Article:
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Lawmakers vote to continue debate on electoral reform bill
Lawmakers are set for a final showdown today on the controversial amendments to the Legislative Council electoral reform bill.
After six hours of debate last night, legislators voted 36 to 10 in favour of the second reading of the bill.
The next stage will be to tackle the 10 amendments tabled by four lawmakers that include proposals to abolish corporate votes in functional constituencies, lower the nomination threshold for five 'super lawmaker' seats and allow former district councillors to contest those seats.
Civic Party legislator Margaret Ng Ngoi-yee said the corporate votes allowed enterprises and business owners to manipulate the elections and there was lack of transparency over how they decided their voting preferences.
But many business-sector lawmakers raised concerns that the voice of professionals and business would be diminished if the voter base was widened to all practitioners in the respective sectors.
Secretary for Constitutional and Mainland Affairs Stephen Lam Sui-lung said the government's proposal enhanced the democratic elements in the forthcoming election and will be conducive to the city's steady transition to universal suffrage.
In June, Legco passed the electoral reform plan to increase the number of Legco seats to 70 from 60. Five of the new seats, known as 'super lawmakers', will be in a district councils functional constituency, where 3.2 million people will be eligible to vote.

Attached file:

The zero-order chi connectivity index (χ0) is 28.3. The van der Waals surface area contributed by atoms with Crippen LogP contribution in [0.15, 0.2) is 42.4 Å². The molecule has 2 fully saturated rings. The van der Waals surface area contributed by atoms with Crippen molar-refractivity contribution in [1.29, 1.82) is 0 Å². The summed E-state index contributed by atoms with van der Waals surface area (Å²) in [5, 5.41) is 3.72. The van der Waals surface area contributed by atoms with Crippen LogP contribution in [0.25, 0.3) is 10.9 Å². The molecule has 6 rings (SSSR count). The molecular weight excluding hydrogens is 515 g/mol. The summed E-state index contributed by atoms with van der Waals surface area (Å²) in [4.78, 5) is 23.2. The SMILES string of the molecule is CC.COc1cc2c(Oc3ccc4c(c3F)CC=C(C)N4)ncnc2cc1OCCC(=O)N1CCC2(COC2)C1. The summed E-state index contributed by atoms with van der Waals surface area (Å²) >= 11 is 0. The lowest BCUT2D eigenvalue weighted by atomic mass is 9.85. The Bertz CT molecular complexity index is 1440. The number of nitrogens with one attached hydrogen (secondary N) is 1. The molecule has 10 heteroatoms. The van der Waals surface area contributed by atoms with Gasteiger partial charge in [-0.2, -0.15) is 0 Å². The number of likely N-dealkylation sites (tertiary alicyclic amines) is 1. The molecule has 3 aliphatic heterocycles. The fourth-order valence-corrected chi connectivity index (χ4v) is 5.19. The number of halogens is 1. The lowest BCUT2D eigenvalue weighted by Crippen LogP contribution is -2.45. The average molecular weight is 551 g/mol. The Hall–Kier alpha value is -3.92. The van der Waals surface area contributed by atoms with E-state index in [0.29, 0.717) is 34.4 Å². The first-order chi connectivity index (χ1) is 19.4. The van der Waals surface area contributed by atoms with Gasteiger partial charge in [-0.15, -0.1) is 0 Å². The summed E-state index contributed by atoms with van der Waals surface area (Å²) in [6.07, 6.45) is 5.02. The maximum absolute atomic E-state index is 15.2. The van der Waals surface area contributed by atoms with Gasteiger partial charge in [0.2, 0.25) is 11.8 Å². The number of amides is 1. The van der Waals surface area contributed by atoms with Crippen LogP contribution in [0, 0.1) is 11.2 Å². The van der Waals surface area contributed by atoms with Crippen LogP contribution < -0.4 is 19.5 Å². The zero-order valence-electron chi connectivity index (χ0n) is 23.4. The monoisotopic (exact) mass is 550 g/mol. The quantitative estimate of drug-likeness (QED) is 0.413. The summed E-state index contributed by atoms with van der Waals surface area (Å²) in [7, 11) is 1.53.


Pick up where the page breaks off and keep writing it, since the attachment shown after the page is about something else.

Earlier yesterday, lawmakers decided on arrangements for next year's chief executive election. After 11 hours of debate they voted 42-11 in favour of the bill to expand the election committee from 800 to 1,200 members, with a candidate needing at least 150 nominations to stand for the city's top job.
All the amendments put forward by Civic Party's Ng - the only lawmaker to propose any changes - were voted down.
Ng proposed 40 changes to the Chief Executive Election (Amendment) Bill.
Among them were a cap on the number of nominations a chief-executive candidate can receive, adjusting the number of seats allocated to each sector in the election committee and allowing the chief executive to have political affiliation.
'If the chief executive has party allies, he can also show consistency in policies, instead of only focusing on public opinion,' Ng said.
She said senior officials had shown little team spirit since the ministerial system was introduced in 2002 and that had hindered their ability to govern.
Her proposal received the unexpected support from the pro-government Liberal Party, whose chairwoman, Miriam Lau Kin-yee, said the lack of party affiliation put the administration and Legco in a difficult position.